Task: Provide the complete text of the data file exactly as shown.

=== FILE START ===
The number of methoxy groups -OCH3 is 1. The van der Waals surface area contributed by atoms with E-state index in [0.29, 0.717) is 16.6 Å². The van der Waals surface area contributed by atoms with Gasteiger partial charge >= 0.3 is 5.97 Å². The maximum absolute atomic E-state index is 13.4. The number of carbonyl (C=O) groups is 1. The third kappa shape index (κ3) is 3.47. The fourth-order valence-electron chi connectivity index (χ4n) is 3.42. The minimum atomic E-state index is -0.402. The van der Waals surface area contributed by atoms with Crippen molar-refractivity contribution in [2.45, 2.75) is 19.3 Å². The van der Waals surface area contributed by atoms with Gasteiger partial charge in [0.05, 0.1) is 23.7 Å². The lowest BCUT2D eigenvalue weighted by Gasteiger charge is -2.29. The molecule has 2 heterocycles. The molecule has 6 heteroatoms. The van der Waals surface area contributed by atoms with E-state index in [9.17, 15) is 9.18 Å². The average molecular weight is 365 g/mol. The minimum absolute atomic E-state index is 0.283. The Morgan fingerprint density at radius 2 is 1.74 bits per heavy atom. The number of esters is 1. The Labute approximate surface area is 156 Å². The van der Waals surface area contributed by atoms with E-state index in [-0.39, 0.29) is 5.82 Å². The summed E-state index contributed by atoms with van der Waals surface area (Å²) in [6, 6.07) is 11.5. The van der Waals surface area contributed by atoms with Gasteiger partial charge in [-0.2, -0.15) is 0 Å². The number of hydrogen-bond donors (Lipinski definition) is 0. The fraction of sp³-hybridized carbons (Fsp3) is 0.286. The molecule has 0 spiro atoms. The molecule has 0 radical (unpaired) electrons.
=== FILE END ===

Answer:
The number of methoxy groups -OCH3 is 1. The van der Waals surface area contributed by atoms with E-state index in [0.29, 0.717) is 16.6 Å². The van der Waals surface area contributed by atoms with Gasteiger partial charge >= 0.3 is 5.97 Å². The maximum absolute atomic E-state index is 13.4. The number of carbonyl (C=O) groups is 1. The third kappa shape index (κ3) is 3.47. The fourth-order valence-electron chi connectivity index (χ4n) is 3.42. The minimum atomic E-state index is -0.402. The van der Waals surface area contributed by atoms with Crippen molar-refractivity contribution in [2.45, 2.75) is 19.3 Å². The van der Waals surface area contributed by atoms with Gasteiger partial charge in [0.05, 0.1) is 23.7 Å². The lowest BCUT2D eigenvalue weighted by Gasteiger charge is -2.29. The molecule has 2 heterocycles. The molecule has 6 heteroatoms. The van der Waals surface area contributed by atoms with E-state index in [9.17, 15) is 9.18 Å². The average molecular weight is 365 g/mol. The minimum absolute atomic E-state index is 0.283. The Morgan fingerprint density at radius 2 is 1.74 bits per heavy atom. The number of esters is 1. The Labute approximate surface area is 156 Å². The van der Waals surface area contributed by atoms with E-state index in [-0.39, 0.29) is 5.82 Å². The summed E-state index contributed by atoms with van der Waals surface area (Å²) in [6, 6.07) is 11.5. The van der Waals surface area contributed by atoms with Gasteiger partial charge in [-0.2, -0.15) is 0 Å². The number of hydrogen-bond donors (Lipinski definition) is 0. The fraction of sp³-hybridized carbons (Fsp3) is 0.286. The molecule has 0 spiro atoms. The molecule has 0 radical (unpaired) electrons.